But the violations didn’t begin with the #ZimbabweanLivesMatter hashtag that went viral last week.
They didn’t begin with Hopewell Chin’ono’s arrest last month.
The political problems in Zimbabwe have been long been an indelible stain on Southern Africa’s social and economic wellbeing.
So South Africa’s decision to willingly intervene in Zimbabwe helps redirect attention from the endless and severe human rights transgressions committed by the Zanu-PF government.
It fends off possibly productive intervention from the SADC and AU, and deflates substantial opposition to Zanu-PF anarchy, through the grandiose projection of shuttle diplomacy.
And it really helps to safeguard and consolidate Zanu-PF’s authoritarian rule.
South Africa is unquestionably satisfied with backing a positively false impression of an emerging democracy in Zimbabwe.
There is no way South Africa would even challenge Zanu-PF to allow people to hold large, peaceful demonstrations.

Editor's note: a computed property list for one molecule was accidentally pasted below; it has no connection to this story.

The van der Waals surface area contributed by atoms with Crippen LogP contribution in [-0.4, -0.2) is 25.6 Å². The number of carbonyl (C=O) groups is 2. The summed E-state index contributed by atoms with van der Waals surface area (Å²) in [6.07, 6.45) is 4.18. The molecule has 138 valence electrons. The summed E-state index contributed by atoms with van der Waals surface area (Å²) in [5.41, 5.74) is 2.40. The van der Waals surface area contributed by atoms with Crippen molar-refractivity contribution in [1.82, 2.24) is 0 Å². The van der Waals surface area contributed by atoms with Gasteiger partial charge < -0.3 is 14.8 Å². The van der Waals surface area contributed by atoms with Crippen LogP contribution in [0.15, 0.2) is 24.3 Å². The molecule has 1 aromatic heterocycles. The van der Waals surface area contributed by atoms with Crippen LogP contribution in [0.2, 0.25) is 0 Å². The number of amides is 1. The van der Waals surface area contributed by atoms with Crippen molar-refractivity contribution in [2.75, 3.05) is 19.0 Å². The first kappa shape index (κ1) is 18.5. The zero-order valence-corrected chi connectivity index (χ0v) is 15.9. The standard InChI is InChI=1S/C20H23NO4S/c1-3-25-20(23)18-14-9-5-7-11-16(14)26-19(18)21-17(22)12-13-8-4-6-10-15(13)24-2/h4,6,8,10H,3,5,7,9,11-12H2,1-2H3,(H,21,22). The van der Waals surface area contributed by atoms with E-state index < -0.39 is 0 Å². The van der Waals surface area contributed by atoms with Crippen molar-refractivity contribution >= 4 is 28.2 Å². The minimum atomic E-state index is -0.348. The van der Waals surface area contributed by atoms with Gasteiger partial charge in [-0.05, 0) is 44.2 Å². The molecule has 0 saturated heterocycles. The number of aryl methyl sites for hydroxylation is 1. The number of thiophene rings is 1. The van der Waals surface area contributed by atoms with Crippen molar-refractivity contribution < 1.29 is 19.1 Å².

And it will not plead with Zanu-PF to adhere to the African Union Charter on Human and Peoples’ Rights.
From Egypt to the DRC, South Africa has always avoided censuring repressive regimes and overlooked shocking human rights abuses in its backyard.
Zimbabweans, desperate as we are for help, have to acknowledge South Africa’s feeble and unwavering approach to resolving human rights violations abroad, and work past it.
This familiar standpoint is irreversibly bound to and obfuscated by the results of the 2018 general and presidential elections, and remains separated from the political abnormalities sustaining oppression.
South Africa is not interested in the discriminating policies behind Zanu-PF’s resounding election win in 2018, such as ZEC’s problematic, disputed and bungling performance, the ZBC’s partisan broadcasts, the police’s biased position on MDC Alliance protests and the vote buying agricultural schemes implemented by the government.
The ANC government truly prefers to pay lip service to helping solve Zimbabwe’s problems.
As such, this is our struggle to win, or lose.